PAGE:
Flood mitigation project to protect Garden of Gods Park, downstream communities nears completion

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The final planting of native grasses and shrubs in the far northeastern portion of Garden of the Gods Park completes the construction phase of a large detention facility to protect Garden of the Gods Park, Rockledge Ranch Historic Site and downstream neighborhoods from flooding during large storm events.

As the planted vegetation becomes established over time, nearly all of the dam and reservoir will be covered with native grasses and shrubs to blend in with the natural landscape. 

Because preserving the park’s iconic view while protecting it and downstream communities from flooding is a key goal, the project was designed to blend into the natural environment to the greatest extent possible. The flood mitigation facility will temporarily store a portion of the Camp Creek floodwaters during high flow events before releasing the water downstream at a lower flow rate over a period of time to reduce flooding. High flow events from burns scars carry large volumes of sediment. The facility includes an area to capture sediment, improving water quality before the water is released into the channel that runs through the park, Rock Ledge Ranch and the 31st Street corridor.

Reconstruction of Foothills and Dakota trails

Pavement on the Foothills Trail that runs along the eastern side of the detention facility, was significantly damaged by floodwater in 2015 forcing its closure. A narrow, temporary trail had been constructed near 30th Street to provide a detour around the damaged portion of the trail. The Foothills Trail, which was reconstructed in tandem with building the detention facility, once again serves as a popular connection for people on foot and bikes since its reopening in January.

The Dakota Trail, which was also damaged by floodwater in 2013 and 2015, was reconstructed over the southern edge of the project dam, restoring its connection to the Foothills Trail. 

Properties to be removed from FEMA floodplain

With the facility complete, the next step is to request an update to the Federal Emergency Management Agency (FEMA) regulatory floodplain map to reflect the reduced risk of flooding. A map revision would remove about 110 properties along the 31st Street corridor from the floodplain that would allow those property owners the option to carry flood insurance at a reduced rate, but they would no longer be required by the federal government to carry flood insurance.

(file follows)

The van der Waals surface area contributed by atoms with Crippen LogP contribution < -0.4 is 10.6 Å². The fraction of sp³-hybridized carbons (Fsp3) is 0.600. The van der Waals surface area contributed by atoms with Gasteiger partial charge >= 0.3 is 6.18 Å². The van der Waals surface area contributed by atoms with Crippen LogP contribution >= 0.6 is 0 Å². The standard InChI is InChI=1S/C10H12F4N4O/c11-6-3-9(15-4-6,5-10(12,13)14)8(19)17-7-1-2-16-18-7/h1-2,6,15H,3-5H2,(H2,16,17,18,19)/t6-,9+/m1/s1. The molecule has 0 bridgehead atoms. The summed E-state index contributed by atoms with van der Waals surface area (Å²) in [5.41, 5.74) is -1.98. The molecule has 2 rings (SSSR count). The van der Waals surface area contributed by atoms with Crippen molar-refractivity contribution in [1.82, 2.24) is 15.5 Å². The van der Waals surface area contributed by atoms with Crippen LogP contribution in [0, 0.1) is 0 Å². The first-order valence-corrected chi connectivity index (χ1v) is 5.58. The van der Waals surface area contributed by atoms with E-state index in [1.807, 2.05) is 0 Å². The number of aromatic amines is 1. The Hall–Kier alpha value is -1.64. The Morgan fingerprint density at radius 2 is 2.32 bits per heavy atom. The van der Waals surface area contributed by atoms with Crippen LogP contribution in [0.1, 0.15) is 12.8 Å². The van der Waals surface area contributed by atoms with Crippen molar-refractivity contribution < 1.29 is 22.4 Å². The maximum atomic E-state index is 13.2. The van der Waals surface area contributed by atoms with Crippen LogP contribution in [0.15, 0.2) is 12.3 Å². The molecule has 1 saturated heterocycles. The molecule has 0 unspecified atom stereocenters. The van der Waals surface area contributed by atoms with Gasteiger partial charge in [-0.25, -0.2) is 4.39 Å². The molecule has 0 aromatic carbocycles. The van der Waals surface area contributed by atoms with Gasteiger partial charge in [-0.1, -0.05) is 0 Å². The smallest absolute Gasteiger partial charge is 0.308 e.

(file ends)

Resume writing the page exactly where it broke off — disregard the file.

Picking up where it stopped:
“We are excited to take this important step in addressing the increased flash flood risk along Camp Creek and to remove over 100 homes from potential risk. Several areas along Camp Creek have been at risk for flash flooding and construction of the flood mitigation facility and previous downstream channel stabilizations efforts have allowed us to make significant headway in our ongoing recovery efforts following the Waldo Canyon Fire in 2012,” said Engineering Manager Mike Chaves, City engineering division.

Community plan to address increased flood threat from Waldo Canyon Fire

The Waldo Canyon Fire created an increased risk for flash flooding along Camp Creek and the North and South Douglas Creek watersheds. City officials worked to identify and obtain funding for flood mitigation efforts along both watersheds.  In the fall of 2013, the City of Colorado Springs launched the Camp Creek Drainage Improvement Project that involved significant neighborhood participation to thoughtfully plan short-term and long-term solutions to protect the Camp Creek corridor from flooding and erosion to improve public safety.  A FEMA Hazard Mitigation Grant paid for the majority of the cost of constructing the detention facility project.

The majority of the construction of the detention facility took place between June 2019 and March 2020, with planting efforts taking place over the last few months.

 

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